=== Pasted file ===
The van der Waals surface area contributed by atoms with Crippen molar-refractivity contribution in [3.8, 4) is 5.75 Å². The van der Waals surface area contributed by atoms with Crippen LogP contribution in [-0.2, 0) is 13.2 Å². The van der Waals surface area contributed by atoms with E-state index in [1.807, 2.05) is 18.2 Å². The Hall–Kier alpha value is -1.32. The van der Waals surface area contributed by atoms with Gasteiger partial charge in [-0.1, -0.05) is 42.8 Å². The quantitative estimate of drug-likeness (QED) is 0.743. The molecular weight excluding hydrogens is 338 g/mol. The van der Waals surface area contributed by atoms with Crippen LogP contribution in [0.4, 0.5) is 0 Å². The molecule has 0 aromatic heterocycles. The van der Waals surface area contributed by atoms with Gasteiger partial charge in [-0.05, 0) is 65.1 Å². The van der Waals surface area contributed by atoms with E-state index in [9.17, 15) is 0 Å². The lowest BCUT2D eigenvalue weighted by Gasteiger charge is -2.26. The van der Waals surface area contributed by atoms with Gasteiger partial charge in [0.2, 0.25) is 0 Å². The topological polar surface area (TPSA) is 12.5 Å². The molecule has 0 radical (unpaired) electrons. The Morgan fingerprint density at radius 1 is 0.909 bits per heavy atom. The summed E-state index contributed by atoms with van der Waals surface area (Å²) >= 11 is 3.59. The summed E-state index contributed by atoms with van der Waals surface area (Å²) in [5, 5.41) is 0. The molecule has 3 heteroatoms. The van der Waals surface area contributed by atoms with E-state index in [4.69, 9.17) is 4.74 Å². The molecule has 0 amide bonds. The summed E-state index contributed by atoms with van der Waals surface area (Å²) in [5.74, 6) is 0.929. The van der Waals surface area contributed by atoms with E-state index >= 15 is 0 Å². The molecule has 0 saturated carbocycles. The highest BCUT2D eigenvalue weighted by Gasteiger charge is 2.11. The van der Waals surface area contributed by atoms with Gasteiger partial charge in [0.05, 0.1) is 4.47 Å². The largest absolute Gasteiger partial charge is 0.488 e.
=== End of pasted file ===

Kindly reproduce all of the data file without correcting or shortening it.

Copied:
The van der Waals surface area contributed by atoms with Crippen molar-refractivity contribution in [3.8, 4) is 5.75 Å². The van der Waals surface area contributed by atoms with Crippen LogP contribution in [-0.2, 0) is 13.2 Å². The van der Waals surface area contributed by atoms with E-state index in [1.807, 2.05) is 18.2 Å². The Hall–Kier alpha value is -1.32. The van der Waals surface area contributed by atoms with Gasteiger partial charge in [-0.1, -0.05) is 42.8 Å². The quantitative estimate of drug-likeness (QED) is 0.743. The molecular weight excluding hydrogens is 338 g/mol. The van der Waals surface area contributed by atoms with Crippen LogP contribution in [0.4, 0.5) is 0 Å². The molecule has 0 aromatic heterocycles. The van der Waals surface area contributed by atoms with Gasteiger partial charge in [-0.05, 0) is 65.1 Å². The van der Waals surface area contributed by atoms with E-state index in [9.17, 15) is 0 Å². The lowest BCUT2D eigenvalue weighted by Gasteiger charge is -2.26. The van der Waals surface area contributed by atoms with Gasteiger partial charge in [0.2, 0.25) is 0 Å². The topological polar surface area (TPSA) is 12.5 Å². The molecule has 0 radical (unpaired) electrons. The Morgan fingerprint density at radius 1 is 0.909 bits per heavy atom. The summed E-state index contributed by atoms with van der Waals surface area (Å²) >= 11 is 3.59. The summed E-state index contributed by atoms with van der Waals surface area (Å²) in [5, 5.41) is 0. The molecule has 3 heteroatoms. The van der Waals surface area contributed by atoms with E-state index in [4.69, 9.17) is 4.74 Å². The molecule has 0 amide bonds. The summed E-state index contributed by atoms with van der Waals surface area (Å²) in [5.74, 6) is 0.929. The van der Waals surface area contributed by atoms with E-state index >= 15 is 0 Å². The molecule has 0 saturated carbocycles. The highest BCUT2D eigenvalue weighted by Gasteiger charge is 2.11. The van der Waals surface area contributed by atoms with Gasteiger partial charge in [0.05, 0.1) is 4.47 Å². The largest absolute Gasteiger partial charge is 0.488 e.